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Volume 14 No. 05
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Scientific Investigations

Risk of Nephrolithiasis in Patients With Sleep Apnea: A Population-Based Cohort Study

Sheng-Han Tsai, MD1,2; Marshall L. Stoller, MD3; Benjamin A. Sherer, MD3; Zi-Hao Chao, MS4; Tao-Hsin Tung, MD, PhD4,5,6
1Department of Urology, Cheng Hsin General Hospital, Taipei City, Taiwan; 2School of Medicine, National Yang-Ming University, Taipei City, Taiwan; 3Department of Urology, University of California-San Francisco, San Francisco, California; 4Faculty of Public Health, College of Medicine, Fu Jen Catholic University, New Taipei, Taiwan; 5Department of Crime Prevention and Correction, Central Police University, Taoyuan, Taiwan; 6Department of Medical Research and Education, Cheng-Hsin General Hospital, Taipei, Taiwan

ABSTRACT

Study Objectives:

To delineate the relationship between sleep apnea and subsequent risk of nephrolithiasis.

Methods:

We conducted a retrospective cohort analysis of a general population sample from Taiwan National Health Insurance Research Database (NHIRD) from January 1, 2000 to December 31, 2012. Patients with sleep apnea without prior diagnosis of nephrolithiasis (n = 7,831) were identified and subsequent development of nephrolithiasis was compared to an age- and sex-matched control group (n = 31,293) without sleep apnea. The Cox proportional hazard regression models were used to evaluate the association between sleep apnea and subsequent nephrolithiasis development.

Results:

After adjusting for age, sex, and comorbidities, the risk of nephrolithiasis remained significantly increased in the sleep apnea group (hazard ratio [HR] = 1.35; 95% confidence interval [CI] = 1.23–1.48; P < .001). Compared to controls, elevated HRs of nephrolithiasis were observed for male patients (HR = 1.22; 95% CI 1.09–1.36; P < .001) and those aged 20–39 years (HR = 1.28; 95% CI 1.09–1.49; P < .01) and 40–59 years (HR = 1.17, 95% CI 1.03–1.34, P < .05) in the sleep apnea cohort. Risk of nephrolithiasis in patients with sleep apnea increased significantly with concomitant metabolic-related comorbidities, gouty arthritis, and urinary tract infection.

Conclusions:

Sleep apnea is associated with an increased subsequent risk of the development of nephrolithiasis. Young male patients with sleep apnea and concomitant comorbidities are at the greatest risk for nephrolithiasis formation.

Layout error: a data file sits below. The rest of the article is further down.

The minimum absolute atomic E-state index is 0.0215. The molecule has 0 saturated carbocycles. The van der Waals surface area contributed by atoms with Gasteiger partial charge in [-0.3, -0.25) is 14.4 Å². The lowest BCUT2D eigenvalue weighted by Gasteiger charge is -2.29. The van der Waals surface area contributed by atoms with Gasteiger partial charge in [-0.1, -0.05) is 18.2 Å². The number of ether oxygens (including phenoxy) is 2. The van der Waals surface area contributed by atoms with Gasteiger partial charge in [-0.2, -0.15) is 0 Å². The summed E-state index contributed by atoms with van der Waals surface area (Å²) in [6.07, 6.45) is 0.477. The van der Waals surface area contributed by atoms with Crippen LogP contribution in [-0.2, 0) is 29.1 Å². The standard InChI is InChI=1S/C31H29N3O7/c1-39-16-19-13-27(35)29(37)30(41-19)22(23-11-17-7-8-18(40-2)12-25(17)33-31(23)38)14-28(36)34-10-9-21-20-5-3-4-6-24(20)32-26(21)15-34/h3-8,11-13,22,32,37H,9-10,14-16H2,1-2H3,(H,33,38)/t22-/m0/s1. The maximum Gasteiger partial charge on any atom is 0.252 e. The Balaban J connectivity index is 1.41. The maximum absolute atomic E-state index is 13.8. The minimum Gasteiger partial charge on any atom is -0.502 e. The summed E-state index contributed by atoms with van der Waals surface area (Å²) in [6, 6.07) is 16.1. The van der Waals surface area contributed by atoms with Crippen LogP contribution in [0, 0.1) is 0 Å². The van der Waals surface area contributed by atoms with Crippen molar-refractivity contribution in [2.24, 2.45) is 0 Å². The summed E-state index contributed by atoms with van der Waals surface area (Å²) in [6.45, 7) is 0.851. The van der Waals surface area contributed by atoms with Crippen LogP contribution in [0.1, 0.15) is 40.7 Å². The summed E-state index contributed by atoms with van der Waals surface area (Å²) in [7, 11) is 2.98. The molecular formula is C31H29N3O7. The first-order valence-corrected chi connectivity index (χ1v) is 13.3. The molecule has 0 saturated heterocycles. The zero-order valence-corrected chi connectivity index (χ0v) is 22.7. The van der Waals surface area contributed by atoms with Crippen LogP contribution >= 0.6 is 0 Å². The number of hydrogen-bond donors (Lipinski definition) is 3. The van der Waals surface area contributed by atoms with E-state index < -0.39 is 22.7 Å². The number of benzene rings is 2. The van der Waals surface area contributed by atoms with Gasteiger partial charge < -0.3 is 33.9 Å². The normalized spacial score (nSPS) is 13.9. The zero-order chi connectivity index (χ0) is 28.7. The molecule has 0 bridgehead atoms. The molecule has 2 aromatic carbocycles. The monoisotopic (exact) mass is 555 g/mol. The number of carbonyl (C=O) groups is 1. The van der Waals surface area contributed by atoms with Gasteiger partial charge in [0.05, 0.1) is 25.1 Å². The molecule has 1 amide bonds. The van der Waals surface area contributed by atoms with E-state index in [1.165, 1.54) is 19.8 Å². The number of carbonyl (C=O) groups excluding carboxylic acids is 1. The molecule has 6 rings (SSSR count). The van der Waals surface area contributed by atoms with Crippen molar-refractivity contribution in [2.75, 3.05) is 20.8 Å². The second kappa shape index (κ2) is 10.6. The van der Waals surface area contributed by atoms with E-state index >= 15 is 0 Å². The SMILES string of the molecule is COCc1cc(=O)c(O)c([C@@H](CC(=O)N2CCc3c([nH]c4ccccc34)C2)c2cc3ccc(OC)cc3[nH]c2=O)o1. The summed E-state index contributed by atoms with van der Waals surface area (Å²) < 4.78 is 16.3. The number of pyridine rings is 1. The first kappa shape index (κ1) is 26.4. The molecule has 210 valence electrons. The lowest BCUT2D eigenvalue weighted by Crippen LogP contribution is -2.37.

Citation:

Tsai SH, Stoller ML, Sherer BA, Chao ZH, Tung TH. Risk of nephrolithiasis in patients with sleep apnea: a population-based cohort study. J Clin Sleep Med. 2018;14(5):767–773.


BRIEF SUMMARY

Current Knowledge/Study Rationale: Although sleep apnea and nephrolithiasis are known to share common risk factors, an association between sleep apnea and stone disease has not been thoroughly investigated. Given the increasing prevalence of both diseases and shared links to metabolic syndrome, identifying nephrolithiasis risk in patients with sleep apnea may provide opportunity for improved counseling and stone prevention.

Study Impact: Sleep apnea is associated with subsequent development of nephrolithiasis. Young male patients with sleep apnea and concomitant comorbidities are at the greatest risk for nephrolithiasis formation.

INTRODUCTION

Nephrolithiasis is a common urologic disease with increasing prevalence globally. The prevalence of nephrolithiasis in the United States population is 10.6% for males and 7.1% for females.1 Despite improvements in minimally invasive stone removal procedures, stone prevention remains a challenge. Fifty percent of patients with nephrolithiasis will experience stone recurrence within 10 years.2 Recent epidemiologic studies have shown that nephrolithiasis is associated with coronary artery disease,3 hypertension,4 diabetes mellitus,5 obesity,6 and dyslipidemia.7

Sleep apnea, marked by periodic episodes of nocturnal hypoxia, also is increasing in prevalence globally, especially in middle-aged and elderly subjects. In the general population, it is estimated that 9% of females and 24% of males have sleep apnea.8 Sleep apnea is often associated with obesity and other components of metabolic syndrome and can lead to pathologic metabolic states of hypoxia and inflammation, with increased risk of severe cardiometabolic dysfunction.9,10